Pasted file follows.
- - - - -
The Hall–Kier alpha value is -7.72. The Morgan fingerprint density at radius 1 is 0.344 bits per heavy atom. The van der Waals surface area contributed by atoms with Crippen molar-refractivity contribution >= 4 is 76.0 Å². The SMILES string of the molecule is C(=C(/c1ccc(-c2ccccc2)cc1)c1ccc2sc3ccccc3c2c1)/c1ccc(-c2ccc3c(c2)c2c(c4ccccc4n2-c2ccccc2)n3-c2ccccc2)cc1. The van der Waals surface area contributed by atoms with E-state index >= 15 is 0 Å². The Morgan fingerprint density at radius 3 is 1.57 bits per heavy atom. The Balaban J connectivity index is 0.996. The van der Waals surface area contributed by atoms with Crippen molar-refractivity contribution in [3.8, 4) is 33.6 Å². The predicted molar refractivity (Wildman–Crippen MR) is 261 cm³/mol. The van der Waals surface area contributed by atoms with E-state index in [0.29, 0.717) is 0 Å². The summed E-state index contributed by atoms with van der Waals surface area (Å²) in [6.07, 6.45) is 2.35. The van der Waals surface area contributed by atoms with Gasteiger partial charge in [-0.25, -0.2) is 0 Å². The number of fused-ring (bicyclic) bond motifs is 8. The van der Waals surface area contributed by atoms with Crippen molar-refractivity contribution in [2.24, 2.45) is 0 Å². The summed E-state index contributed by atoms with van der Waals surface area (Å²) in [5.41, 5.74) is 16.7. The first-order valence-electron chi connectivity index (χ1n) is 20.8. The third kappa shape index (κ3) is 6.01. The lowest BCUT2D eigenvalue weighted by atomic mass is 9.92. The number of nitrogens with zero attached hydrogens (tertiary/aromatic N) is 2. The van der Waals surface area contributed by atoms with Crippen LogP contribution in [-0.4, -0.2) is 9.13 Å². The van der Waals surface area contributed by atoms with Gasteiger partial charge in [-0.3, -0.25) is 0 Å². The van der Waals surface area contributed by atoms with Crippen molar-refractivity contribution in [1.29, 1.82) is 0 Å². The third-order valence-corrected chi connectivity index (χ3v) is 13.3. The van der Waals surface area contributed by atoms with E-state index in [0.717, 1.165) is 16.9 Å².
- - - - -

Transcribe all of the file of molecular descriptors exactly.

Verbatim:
The Hall–Kier alpha value is -7.72. The Morgan fingerprint density at radius 1 is 0.344 bits per heavy atom. The van der Waals surface area contributed by atoms with Crippen molar-refractivity contribution >= 4 is 76.0 Å². The SMILES string of the molecule is C(=C(/c1ccc(-c2ccccc2)cc1)c1ccc2sc3ccccc3c2c1)/c1ccc(-c2ccc3c(c2)c2c(c4ccccc4n2-c2ccccc2)n3-c2ccccc2)cc1. The van der Waals surface area contributed by atoms with E-state index >= 15 is 0 Å². The Morgan fingerprint density at radius 3 is 1.57 bits per heavy atom. The Balaban J connectivity index is 0.996. The van der Waals surface area contributed by atoms with Crippen molar-refractivity contribution in [3.8, 4) is 33.6 Å². The predicted molar refractivity (Wildman–Crippen MR) is 261 cm³/mol. The van der Waals surface area contributed by atoms with E-state index in [0.29, 0.717) is 0 Å². The summed E-state index contributed by atoms with van der Waals surface area (Å²) in [6.07, 6.45) is 2.35. The van der Waals surface area contributed by atoms with Gasteiger partial charge in [-0.25, -0.2) is 0 Å². The number of fused-ring (bicyclic) bond motifs is 8. The van der Waals surface area contributed by atoms with Crippen molar-refractivity contribution in [2.24, 2.45) is 0 Å². The summed E-state index contributed by atoms with van der Waals surface area (Å²) in [5.41, 5.74) is 16.7. The first-order valence-electron chi connectivity index (χ1n) is 20.8. The third kappa shape index (κ3) is 6.01. The lowest BCUT2D eigenvalue weighted by atomic mass is 9.92. The number of nitrogens with zero attached hydrogens (tertiary/aromatic N) is 2. The van der Waals surface area contributed by atoms with Crippen LogP contribution in [-0.4, -0.2) is 9.13 Å². The van der Waals surface area contributed by atoms with Gasteiger partial charge in [-0.3, -0.25) is 0 Å². The van der Waals surface area contributed by atoms with Crippen molar-refractivity contribution in [1.29, 1.82) is 0 Å². The third-order valence-corrected chi connectivity index (χ3v) is 13.3. The van der Waals surface area contributed by atoms with E-state index in [0.717, 1.165) is 16.9 Å².